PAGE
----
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Vol. XXXIV No. 1, April 16-30, 2024

The great flap of 1942 – How the Raj panicked over a Japanese non invasion 

-- by Sushila Ravindranath

Book Review

India is a very under-researched country with many gaps in its long history. Its recent history too is not that well recorded. The younger generation may not even be aware that between 1941 and 42, fearing Japanese invasion, there was an exodus from Madras with people fleeing away from the city. The Great Flap of 1942 by Mukund Padmanabhan – the title is a reference to the British term for the subject looks at the panic that gripped people in that year.It was a period of wild rumours and the rulers misreading the situation.There was complete ineptitude on the British side. It was also a time when the Japanese seemed invincible.

In 1941 with the collapse of Malaya and Singapore, people were leaving other major cities as well. They were convinced they would be the next target. Refugees had started arriving from Calcutta. Although nothing was spelt out, an atmosphere of panic and dismay was building up. Hoarding and speculation became rampant. There were riots in Madurai as a result of speculation. There was an artificial firewood famine.

It was a period when leaders were caught up in various positions – “the virtue of pacifism, the imperative to fight against fascism, the best course to fashion national unity were among the issues that divided leaders such as Mahatma Gandhi, Jawaharlal Nehru and C. Rajagopalachari.”

Padmanabhan starts with the military fiasco the British faced in Malaya. More so than the troop loss, it was the selective and the surreptitious withdrawal of white civilians from Malaya which damaged British prestige. There were anxieties in the Madras Presidency as a large number of the Indians in Penang, as indeed elsewhere in Malaya were Tamil. In an attempt to address this, the Madras government put out a communique in early January explaining that the facilities to evacuate the entire population was inadequate. It attempted to allay apprehensions through a couple of lies. The statement claimed that the Japanese were observing international conventions in the territories they occupied, which was far from true. It also attempted to rationalise the limited evacuation by stating that many people did not want to abandon their homes and possessions.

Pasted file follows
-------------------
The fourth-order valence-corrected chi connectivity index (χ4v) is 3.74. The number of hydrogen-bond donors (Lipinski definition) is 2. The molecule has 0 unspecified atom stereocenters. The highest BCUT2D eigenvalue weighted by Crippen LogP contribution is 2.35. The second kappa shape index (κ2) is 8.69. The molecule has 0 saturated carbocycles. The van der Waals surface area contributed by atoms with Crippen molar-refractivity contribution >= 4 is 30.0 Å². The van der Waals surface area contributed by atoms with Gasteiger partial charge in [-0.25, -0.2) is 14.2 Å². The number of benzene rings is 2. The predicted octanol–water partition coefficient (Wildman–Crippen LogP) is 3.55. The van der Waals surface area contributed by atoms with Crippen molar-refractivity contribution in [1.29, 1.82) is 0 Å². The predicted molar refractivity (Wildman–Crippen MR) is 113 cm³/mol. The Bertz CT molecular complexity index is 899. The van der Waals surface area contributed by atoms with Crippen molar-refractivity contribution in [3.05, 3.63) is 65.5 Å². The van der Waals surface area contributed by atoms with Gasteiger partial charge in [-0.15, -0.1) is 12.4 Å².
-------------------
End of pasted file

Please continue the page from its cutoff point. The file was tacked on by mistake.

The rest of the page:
The collapse of Singapore had major repercussions. Doubts about the staying power of the British and their commitment to protect the colonies were beginning to be questioned. Fear started spreading in India. Pamanabhan unearths many interesting events which took place and have been more or less forgotten. The chapter on bombings is particularly interesting as several cities were attacked by the Japanese. “The threat of full-fledged invasion by Japanese had more or less blown over by mid-April 1942. But over the next two years they continued to episodically bomb Indian cities. There were strikes intended to disrupt shipping, harass the administration, spread panic and undermine Indian confidence in Britain’s capacity to defend the country.” There were many bombings and many deaths.
Then there was the politics of war. The British genuinely believed that the Indians would rally behind them. Gandhi had different ideas. There was hardening of attitudes during the war. It was a time to negotiate transfer of power but attitudes hardened even more with Churchill taking over as prime minister. He famously declared that “he had not become the first Minister in order to preside over the liquidation of the British empire.”

It was becoming apparent that the independent movement was getting stronger by the day. The princely states were not caving into British rule as is popularly believed. Congress party had its own issues. It was not going to compromise on its demand for complete independence.

The war brought about many changes. Padmanabhan says, “We now know that Japan had no intention of invading India in 1942. So in truth, there was no real threat. All Japan wanted was to create disruption, foster anti-British sentiment, and create an impression that Britain was incapable of defending India. This it did very effectively through sporadic air raids and sustained propaganda.”

Eventually people started leaving cities in large numbers. Madras was the worst affected. Padmanabhan calls it the madness in Madras. “In Madras the exodus happened in phases, triggered by a succession of events. Those who left soon after the Japanese entered the war, the earliest phase, fell mainly into two categories. There were the wealthy who took houses in places like Kancheepuram and Chittoor in the interior but not far from Madras. And there were the business folks from the North (the Marwaris and the others) who left for their native places. As news of reverses in Malaya trickled in a little later the general population started to stream out of Madras (and other coastal towns in the Presidency). By the middle of 1942, Chief Secretary Ramamurthy was reporting that about 20 to 30 percent of the citizens had fled the city.”

Padmanabhan concludes with his epilogue – the slaughter of animals in the Madras Zoo. This single chapter brings out all the horrors of the war.

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